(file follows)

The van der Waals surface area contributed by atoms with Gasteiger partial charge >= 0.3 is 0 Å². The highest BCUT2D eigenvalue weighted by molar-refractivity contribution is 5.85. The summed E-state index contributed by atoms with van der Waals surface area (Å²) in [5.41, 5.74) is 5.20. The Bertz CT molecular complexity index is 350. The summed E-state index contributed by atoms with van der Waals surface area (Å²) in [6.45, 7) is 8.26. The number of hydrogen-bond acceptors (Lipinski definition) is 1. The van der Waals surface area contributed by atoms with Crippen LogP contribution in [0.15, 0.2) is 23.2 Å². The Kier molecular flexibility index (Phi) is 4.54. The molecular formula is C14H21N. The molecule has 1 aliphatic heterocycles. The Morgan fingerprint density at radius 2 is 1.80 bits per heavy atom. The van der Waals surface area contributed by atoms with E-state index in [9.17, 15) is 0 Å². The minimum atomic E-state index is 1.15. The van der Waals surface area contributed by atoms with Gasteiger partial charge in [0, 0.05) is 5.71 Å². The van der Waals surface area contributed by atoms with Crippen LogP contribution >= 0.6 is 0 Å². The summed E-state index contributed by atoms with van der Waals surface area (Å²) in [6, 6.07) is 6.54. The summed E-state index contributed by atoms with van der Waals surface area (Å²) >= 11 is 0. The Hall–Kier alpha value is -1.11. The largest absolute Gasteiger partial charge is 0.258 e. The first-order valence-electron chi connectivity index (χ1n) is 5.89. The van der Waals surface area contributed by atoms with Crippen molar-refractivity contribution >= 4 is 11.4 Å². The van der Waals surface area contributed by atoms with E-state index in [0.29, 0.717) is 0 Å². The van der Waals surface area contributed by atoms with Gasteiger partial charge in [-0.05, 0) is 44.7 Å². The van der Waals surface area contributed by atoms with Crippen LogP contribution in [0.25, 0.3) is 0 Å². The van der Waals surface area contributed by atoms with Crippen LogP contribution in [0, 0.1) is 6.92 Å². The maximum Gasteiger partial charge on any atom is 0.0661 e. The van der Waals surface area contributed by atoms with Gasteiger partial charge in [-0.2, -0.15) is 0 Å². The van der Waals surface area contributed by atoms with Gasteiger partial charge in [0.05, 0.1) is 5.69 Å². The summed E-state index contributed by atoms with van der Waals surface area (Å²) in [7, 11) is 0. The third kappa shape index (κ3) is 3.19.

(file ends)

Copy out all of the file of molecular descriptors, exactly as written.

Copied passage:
The van der Waals surface area contributed by atoms with Gasteiger partial charge >= 0.3 is 0 Å². The highest BCUT2D eigenvalue weighted by molar-refractivity contribution is 5.85. The summed E-state index contributed by atoms with van der Waals surface area (Å²) in [5.41, 5.74) is 5.20. The Bertz CT molecular complexity index is 350. The summed E-state index contributed by atoms with van der Waals surface area (Å²) in [6.45, 7) is 8.26. The number of hydrogen-bond acceptors (Lipinski definition) is 1. The van der Waals surface area contributed by atoms with Crippen LogP contribution in [0.15, 0.2) is 23.2 Å². The Kier molecular flexibility index (Phi) is 4.54. The molecular formula is C14H21N. The molecule has 1 aliphatic heterocycles. The Morgan fingerprint density at radius 2 is 1.80 bits per heavy atom. The van der Waals surface area contributed by atoms with E-state index in [9.17, 15) is 0 Å². The minimum atomic E-state index is 1.15. The van der Waals surface area contributed by atoms with Gasteiger partial charge in [0, 0.05) is 5.71 Å². The van der Waals surface area contributed by atoms with Crippen LogP contribution >= 0.6 is 0 Å². The summed E-state index contributed by atoms with van der Waals surface area (Å²) in [6, 6.07) is 6.54. The summed E-state index contributed by atoms with van der Waals surface area (Å²) >= 11 is 0. The Hall–Kier alpha value is -1.11. The largest absolute Gasteiger partial charge is 0.258 e. The first-order valence-electron chi connectivity index (χ1n) is 5.89. The van der Waals surface area contributed by atoms with Crippen molar-refractivity contribution >= 4 is 11.4 Å². The van der Waals surface area contributed by atoms with E-state index in [0.29, 0.717) is 0 Å². The van der Waals surface area contributed by atoms with Gasteiger partial charge in [-0.05, 0) is 44.7 Å². The van der Waals surface area contributed by atoms with Crippen LogP contribution in [0.25, 0.3) is 0 Å². The van der Waals surface area contributed by atoms with Crippen LogP contribution in [0, 0.1) is 6.92 Å². The maximum Gasteiger partial charge on any atom is 0.0661 e. The van der Waals surface area contributed by atoms with Gasteiger partial charge in [-0.2, -0.15) is 0 Å². The van der Waals surface area contributed by atoms with Gasteiger partial charge in [0.05, 0.1) is 5.69 Å². The summed E-state index contributed by atoms with van der Waals surface area (Å²) in [7, 11) is 0. The third kappa shape index (κ3) is 3.19.